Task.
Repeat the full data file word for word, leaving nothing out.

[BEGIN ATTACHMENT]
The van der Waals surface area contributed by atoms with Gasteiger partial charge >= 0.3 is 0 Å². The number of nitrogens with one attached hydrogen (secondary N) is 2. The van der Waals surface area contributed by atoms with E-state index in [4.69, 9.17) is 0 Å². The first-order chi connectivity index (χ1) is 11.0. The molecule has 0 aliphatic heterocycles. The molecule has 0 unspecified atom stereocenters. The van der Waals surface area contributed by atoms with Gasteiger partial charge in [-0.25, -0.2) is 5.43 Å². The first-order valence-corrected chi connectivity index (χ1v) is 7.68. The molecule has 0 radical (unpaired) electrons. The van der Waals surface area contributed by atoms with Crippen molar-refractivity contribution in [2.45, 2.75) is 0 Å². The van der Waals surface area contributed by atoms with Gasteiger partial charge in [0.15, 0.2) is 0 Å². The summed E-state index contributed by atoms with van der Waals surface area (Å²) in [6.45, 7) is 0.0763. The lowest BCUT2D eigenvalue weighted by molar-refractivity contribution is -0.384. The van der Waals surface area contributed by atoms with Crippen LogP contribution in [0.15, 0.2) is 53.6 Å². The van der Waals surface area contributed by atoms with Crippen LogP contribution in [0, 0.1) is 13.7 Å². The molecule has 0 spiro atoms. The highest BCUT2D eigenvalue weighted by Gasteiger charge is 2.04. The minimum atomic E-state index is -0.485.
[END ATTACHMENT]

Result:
The van der Waals surface area contributed by atoms with Gasteiger partial charge >= 0.3 is 0 Å². The number of nitrogens with one attached hydrogen (secondary N) is 2. The van der Waals surface area contributed by atoms with E-state index in [4.69, 9.17) is 0 Å². The first-order chi connectivity index (χ1) is 11.0. The molecule has 0 aliphatic heterocycles. The molecule has 0 unspecified atom stereocenters. The van der Waals surface area contributed by atoms with Gasteiger partial charge in [-0.25, -0.2) is 5.43 Å². The first-order valence-corrected chi connectivity index (χ1v) is 7.68. The molecule has 0 radical (unpaired) electrons. The van der Waals surface area contributed by atoms with Crippen molar-refractivity contribution in [2.45, 2.75) is 0 Å². The van der Waals surface area contributed by atoms with Gasteiger partial charge in [0.15, 0.2) is 0 Å². The summed E-state index contributed by atoms with van der Waals surface area (Å²) in [6.45, 7) is 0.0763. The lowest BCUT2D eigenvalue weighted by molar-refractivity contribution is -0.384. The van der Waals surface area contributed by atoms with Crippen LogP contribution in [0.15, 0.2) is 53.6 Å². The van der Waals surface area contributed by atoms with Crippen LogP contribution in [0, 0.1) is 13.7 Å². The molecule has 0 spiro atoms. The highest BCUT2D eigenvalue weighted by Gasteiger charge is 2.04. The minimum atomic E-state index is -0.485.